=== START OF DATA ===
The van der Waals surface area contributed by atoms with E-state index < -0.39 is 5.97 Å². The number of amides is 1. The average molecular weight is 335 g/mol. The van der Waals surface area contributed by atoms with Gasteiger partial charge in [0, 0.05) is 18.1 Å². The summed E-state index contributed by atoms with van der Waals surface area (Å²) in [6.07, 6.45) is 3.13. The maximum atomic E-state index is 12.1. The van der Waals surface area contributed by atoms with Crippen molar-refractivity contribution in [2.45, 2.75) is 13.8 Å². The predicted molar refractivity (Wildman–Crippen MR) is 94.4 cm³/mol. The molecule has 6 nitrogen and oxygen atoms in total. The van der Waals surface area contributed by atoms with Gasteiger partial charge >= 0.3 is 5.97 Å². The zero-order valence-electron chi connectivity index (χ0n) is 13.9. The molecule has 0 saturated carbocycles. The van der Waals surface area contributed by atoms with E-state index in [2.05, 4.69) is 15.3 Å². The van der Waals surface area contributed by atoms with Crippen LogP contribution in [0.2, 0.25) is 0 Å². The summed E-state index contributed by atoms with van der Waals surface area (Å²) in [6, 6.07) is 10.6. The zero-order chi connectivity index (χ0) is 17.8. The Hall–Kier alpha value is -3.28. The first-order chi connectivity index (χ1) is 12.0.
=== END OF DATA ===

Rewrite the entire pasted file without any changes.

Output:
The van der Waals surface area contributed by atoms with E-state index < -0.39 is 5.97 Å². The number of amides is 1. The average molecular weight is 335 g/mol. The van der Waals surface area contributed by atoms with Gasteiger partial charge in [0, 0.05) is 18.1 Å². The summed E-state index contributed by atoms with van der Waals surface area (Å²) in [6.07, 6.45) is 3.13. The maximum atomic E-state index is 12.1. The van der Waals surface area contributed by atoms with Crippen molar-refractivity contribution in [2.45, 2.75) is 13.8 Å². The predicted molar refractivity (Wildman–Crippen MR) is 94.4 cm³/mol. The molecule has 6 nitrogen and oxygen atoms in total. The van der Waals surface area contributed by atoms with Gasteiger partial charge >= 0.3 is 5.97 Å². The zero-order valence-electron chi connectivity index (χ0n) is 13.9. The molecule has 0 saturated carbocycles. The van der Waals surface area contributed by atoms with E-state index in [2.05, 4.69) is 15.3 Å². The van der Waals surface area contributed by atoms with Crippen LogP contribution in [0.2, 0.25) is 0 Å². The summed E-state index contributed by atoms with van der Waals surface area (Å²) in [6, 6.07) is 10.6. The zero-order chi connectivity index (χ0) is 17.8. The Hall–Kier alpha value is -3.28. The first-order chi connectivity index (χ1) is 12.0.